Our monthly newsletter, Link Newsletter, is full of tips, reminders, and timely advice to help you stay well informed when it comes to your business and personal finances. If you have questions about any of the articles, feel free to email Damon Yudichak at Damon@yudichakcpa.com.
Focused Information for the Small Business Owner
Volume 2, Issue 5
Portrait by Charles Gupton
We make a living by what we get, we make a life by what we give.
Sir Winston Churchill
(1874 – 1965)
In This Issue
My Favorite Song
At the beginning of the month I had the opportunity to attend the 40 under 40 Awards gala. It was a wonderful event. My wife attended with me and we sat with Tom O’Connor of BB&T who was also awarded the 40 under 40 for Wake Forest.
Eyecare Associates sponsored our table and I got to sit next to Brian Hoyle, who was the emcee for the event. Brian Hoyle is also the voice of the Carolina Hurricanes. Now you may not realize this but I’m not a very big hockey fan. I’ve only been to two Hurricanes games. It was still fun talking with Brian.
Brian won the 40 under 40 award in 2007. I asked Brian, “What has winning the 40 under 40 done for you professionally?” He replied, “40 under 40 has enabled me to network with people I would not ordinarily have access to. It’s been very good for me to be able to work with people in different industries.”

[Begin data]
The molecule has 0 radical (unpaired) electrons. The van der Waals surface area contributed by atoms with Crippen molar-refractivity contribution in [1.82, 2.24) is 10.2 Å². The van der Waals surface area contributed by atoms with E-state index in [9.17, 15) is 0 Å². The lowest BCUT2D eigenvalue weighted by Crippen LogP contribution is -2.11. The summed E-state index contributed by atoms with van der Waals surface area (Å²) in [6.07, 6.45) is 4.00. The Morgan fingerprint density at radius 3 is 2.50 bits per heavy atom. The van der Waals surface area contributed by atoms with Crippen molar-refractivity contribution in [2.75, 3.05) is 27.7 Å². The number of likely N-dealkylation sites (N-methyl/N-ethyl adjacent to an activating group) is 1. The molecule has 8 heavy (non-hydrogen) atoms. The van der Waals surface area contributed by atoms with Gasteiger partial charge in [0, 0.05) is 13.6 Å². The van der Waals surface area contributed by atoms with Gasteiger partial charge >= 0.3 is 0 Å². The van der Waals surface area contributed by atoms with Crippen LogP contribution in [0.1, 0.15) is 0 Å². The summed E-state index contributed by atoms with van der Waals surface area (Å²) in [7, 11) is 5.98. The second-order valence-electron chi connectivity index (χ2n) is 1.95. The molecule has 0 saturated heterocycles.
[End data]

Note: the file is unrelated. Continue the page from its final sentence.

We all enjoyed a lovely lunch and then the ceremony began. Anecdotes about each of the award winners were read and as each winner walked to the stage their favorite song was played. As one person walked to the stage the fight song for in NC State was played. It was a real hoot. Then as Tom O’Connor walked to the stage the fight song for NC State was played again. At this point I raised my hand and made the famous Wolfpack sign. If I’d known that Tom was going to choose the NC State fight song, I would have chosen it as well for my favorite song.
With a name like Yudichak, I’m usually the last person in line. This used to bother me, but now it’s kind of nice to be last. I was the last person to be awarded 40 under 40 that day. As I walked to the stage out came the words from Brian, “He’s an accountant with a funny bone.” Over the speaker my favorite song “Rocket Man” by Elton John played.
Damon’s Big Lesson
This month, the History Channel started showing a mini-series, titled America: The Story of Us. It is a twelve part miniseries. The mini-series, speaks about the character of the people that made America what it is.